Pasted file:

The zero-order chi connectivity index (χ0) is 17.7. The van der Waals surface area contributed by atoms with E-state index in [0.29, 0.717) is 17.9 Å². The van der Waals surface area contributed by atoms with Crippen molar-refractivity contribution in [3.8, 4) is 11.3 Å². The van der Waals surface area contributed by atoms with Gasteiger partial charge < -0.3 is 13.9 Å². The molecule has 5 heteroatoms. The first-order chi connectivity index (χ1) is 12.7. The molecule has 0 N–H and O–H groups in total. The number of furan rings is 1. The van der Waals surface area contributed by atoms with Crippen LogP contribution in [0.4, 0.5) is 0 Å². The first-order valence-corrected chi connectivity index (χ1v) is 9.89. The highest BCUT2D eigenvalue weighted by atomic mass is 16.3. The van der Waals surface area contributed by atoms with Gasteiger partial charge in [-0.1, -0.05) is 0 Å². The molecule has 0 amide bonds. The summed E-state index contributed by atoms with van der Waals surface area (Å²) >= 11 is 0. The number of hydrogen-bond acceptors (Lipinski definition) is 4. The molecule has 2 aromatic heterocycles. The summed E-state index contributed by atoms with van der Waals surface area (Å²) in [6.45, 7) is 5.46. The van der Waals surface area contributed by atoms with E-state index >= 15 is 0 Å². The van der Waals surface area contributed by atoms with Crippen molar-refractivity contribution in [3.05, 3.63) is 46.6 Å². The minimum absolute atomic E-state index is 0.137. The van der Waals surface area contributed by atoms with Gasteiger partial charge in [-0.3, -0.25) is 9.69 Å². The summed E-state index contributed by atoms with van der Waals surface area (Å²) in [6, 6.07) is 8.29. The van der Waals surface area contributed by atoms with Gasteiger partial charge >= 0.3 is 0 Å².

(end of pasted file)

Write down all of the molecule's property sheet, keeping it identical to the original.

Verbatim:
The zero-order chi connectivity index (χ0) is 17.7. The van der Waals surface area contributed by atoms with E-state index in [0.29, 0.717) is 17.9 Å². The van der Waals surface area contributed by atoms with Crippen molar-refractivity contribution in [3.8, 4) is 11.3 Å². The van der Waals surface area contributed by atoms with Gasteiger partial charge < -0.3 is 13.9 Å². The molecule has 5 heteroatoms. The first-order chi connectivity index (χ1) is 12.7. The molecule has 0 N–H and O–H groups in total. The number of furan rings is 1. The van der Waals surface area contributed by atoms with Crippen LogP contribution in [0.4, 0.5) is 0 Å². The first-order valence-corrected chi connectivity index (χ1v) is 9.89. The highest BCUT2D eigenvalue weighted by atomic mass is 16.3. The van der Waals surface area contributed by atoms with Gasteiger partial charge in [-0.1, -0.05) is 0 Å². The molecule has 0 amide bonds. The summed E-state index contributed by atoms with van der Waals surface area (Å²) >= 11 is 0. The number of hydrogen-bond acceptors (Lipinski definition) is 4. The molecule has 2 aromatic heterocycles. The summed E-state index contributed by atoms with van der Waals surface area (Å²) in [6.45, 7) is 5.46. The van der Waals surface area contributed by atoms with E-state index >= 15 is 0 Å². The van der Waals surface area contributed by atoms with Crippen molar-refractivity contribution in [3.05, 3.63) is 46.6 Å². The minimum absolute atomic E-state index is 0.137. The van der Waals surface area contributed by atoms with Gasteiger partial charge in [-0.3, -0.25) is 9.69 Å². The summed E-state index contributed by atoms with van der Waals surface area (Å²) in [6, 6.07) is 8.29. The van der Waals surface area contributed by atoms with Gasteiger partial charge >= 0.3 is 0 Å².